Table of Contents
In this article, we will publish a full-featured, server-side rendered (SSR) Vue application to Cloudflare Workers. But before we begin, let’s talk about what exactly are Cloudflare Workers, define server-side rendering and compare this setup to a more conventional load-balanced architecture.
Quite a lot of things happen when the user navigates to a website. The browser resolves the website domain name, initiates a TCP connection, sends an HTTP request to the webserver, receives the HTTP response.
The closest alternative to Cloudflare Workers is AWS Lambda@Edge. AWS Lambda@Edge differs in a few key aspects: it features fewer edge locations, and it runs Node.js rather than the V8 engine, which contributes to longer cold start times.
The commonly deployed server-side rendering architecture consists of load balancer(s) distributing incoming traffic to several containerized or virtualized Node.js processes. If we were to match the Cloudflare Workers or AWS Lambda@Edge, we’d have to deploy this setup to every relevant region and availability zone. Cloudflare Workers do all this work for us.
To publish a server-rendered Vue application to Cloudflare, you’ll need a few things:
- A Cloudflare account with Workers Unlimited plan, it costs $0.50 / million requests per month, with a minimum charge of $5 / month.
- A Node.js installation running locally on your machine, and access to the command-line.
Make sure that you have the latest versions of Vue Cli and Cloudflare Wrangler:
$ npm i -g @cloudflare/wrangler @vue/cli
Note the Cloudflare Global API key and Workers Account Id. You can find the Global API key on the bottom of the Api Tokens page. The Workers Account Id is on the right sidebar of the Workers Overview Dashboard ; you may need to scroll down.
Next configure the Workers CLI, it will ask for the account email and the Global API key.
$ wrangler config Enter Email: email@example.com Enter api key: 123456abcdef
Let’s clone the template I prepared. It is a modified Vue CLI project that follows the Server-Side Rendering Guide as closely as possible.
$ git clone https://github.com/l5x/vue-ssr-cloudflare-workers-template.git $ cd vue-ssr-cloudflare-workers-template $ npm install
wrangler.toml is the Cloudflare Workers configuration file. Update the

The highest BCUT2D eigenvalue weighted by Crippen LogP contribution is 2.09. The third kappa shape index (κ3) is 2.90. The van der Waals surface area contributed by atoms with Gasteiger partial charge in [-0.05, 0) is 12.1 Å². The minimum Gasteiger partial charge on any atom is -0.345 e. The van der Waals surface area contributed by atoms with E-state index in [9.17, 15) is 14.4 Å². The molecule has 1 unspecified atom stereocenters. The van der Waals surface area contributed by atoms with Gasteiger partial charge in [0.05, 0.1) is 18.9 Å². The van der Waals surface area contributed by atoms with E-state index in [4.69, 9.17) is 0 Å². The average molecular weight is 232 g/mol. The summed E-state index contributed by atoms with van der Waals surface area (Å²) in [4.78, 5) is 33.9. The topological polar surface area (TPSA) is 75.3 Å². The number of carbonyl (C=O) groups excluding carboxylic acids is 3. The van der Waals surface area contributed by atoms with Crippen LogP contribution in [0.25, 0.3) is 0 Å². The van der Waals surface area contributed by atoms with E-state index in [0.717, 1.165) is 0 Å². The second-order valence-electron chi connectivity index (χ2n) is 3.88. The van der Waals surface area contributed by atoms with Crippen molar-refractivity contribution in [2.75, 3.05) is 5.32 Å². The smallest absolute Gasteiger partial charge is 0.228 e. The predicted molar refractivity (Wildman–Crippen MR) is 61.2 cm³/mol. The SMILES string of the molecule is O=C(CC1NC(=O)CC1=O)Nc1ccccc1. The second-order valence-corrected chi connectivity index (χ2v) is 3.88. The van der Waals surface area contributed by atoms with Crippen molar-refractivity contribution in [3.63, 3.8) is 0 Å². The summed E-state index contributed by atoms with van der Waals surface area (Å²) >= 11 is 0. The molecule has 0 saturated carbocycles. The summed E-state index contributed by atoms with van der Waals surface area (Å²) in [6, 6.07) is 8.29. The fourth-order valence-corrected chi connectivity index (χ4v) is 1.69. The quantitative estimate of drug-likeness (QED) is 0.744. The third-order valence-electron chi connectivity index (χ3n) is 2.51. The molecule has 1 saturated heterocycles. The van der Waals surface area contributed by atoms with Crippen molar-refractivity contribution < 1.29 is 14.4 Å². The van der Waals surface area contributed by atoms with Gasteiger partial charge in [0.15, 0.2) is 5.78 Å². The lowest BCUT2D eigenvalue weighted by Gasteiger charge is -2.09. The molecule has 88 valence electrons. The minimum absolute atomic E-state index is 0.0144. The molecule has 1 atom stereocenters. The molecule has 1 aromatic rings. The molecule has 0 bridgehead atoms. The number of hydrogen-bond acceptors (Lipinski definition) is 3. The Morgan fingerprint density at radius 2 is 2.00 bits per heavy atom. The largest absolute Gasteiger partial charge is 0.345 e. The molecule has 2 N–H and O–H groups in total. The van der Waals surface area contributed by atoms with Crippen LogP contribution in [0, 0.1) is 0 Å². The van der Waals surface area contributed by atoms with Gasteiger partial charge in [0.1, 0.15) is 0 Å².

account_id field and run:
$ npm run publish ... Built successfully, built project size is 554 KiB. Successfully published your script to https://vue-ssr-cloudflare-workers.YOUR-SUBDOMAIN.workers.dev
And that’s it. You should have a working server-side rendered Vue application with vue-router, vuex, (re)hydration, dynamic imports, critical CSS, and asset injection. Let’s go over the project’s structure and key configuration files.
client.config.js extends the Vue CLI webpack configuration, adds the
VueSSRClientPlugin, and removes the
HtmlWebpackPlugin and the
PreloadWebpackPlugin. The entry for this build is
worker.config.js extends the Vue CLI webpack configuration, removes the
babel-loader, sets the correct environment variables, enables
vendor/vue-server-renderer/basic.js is a modified Vue Bundle Renderer that works in Cloudflare Workers’ environment. It only supports the
renderToString method. See this commit for details.
src/entry-worker.js is the entry-point for the Cloudflare Workers. The Worker starts by subscribing to incoming requests i.e., listening to
fetch events. For each incoming request, it checks if there are static assets available that match the request URL. If there is a match, Cloudflare Worker Sites responds with the static asset. If the request URL did not match any static assets, the Vue application takes over and matches the request URL to routes defined in
The setup described in this article should give you a good starting point. Next time we will add caching with Cloudflare Workers KV to this setup. Reach out to me on twitter. I’m happy to help with this or a similar topic.
Like this article? Follow @mcnmr on Twitter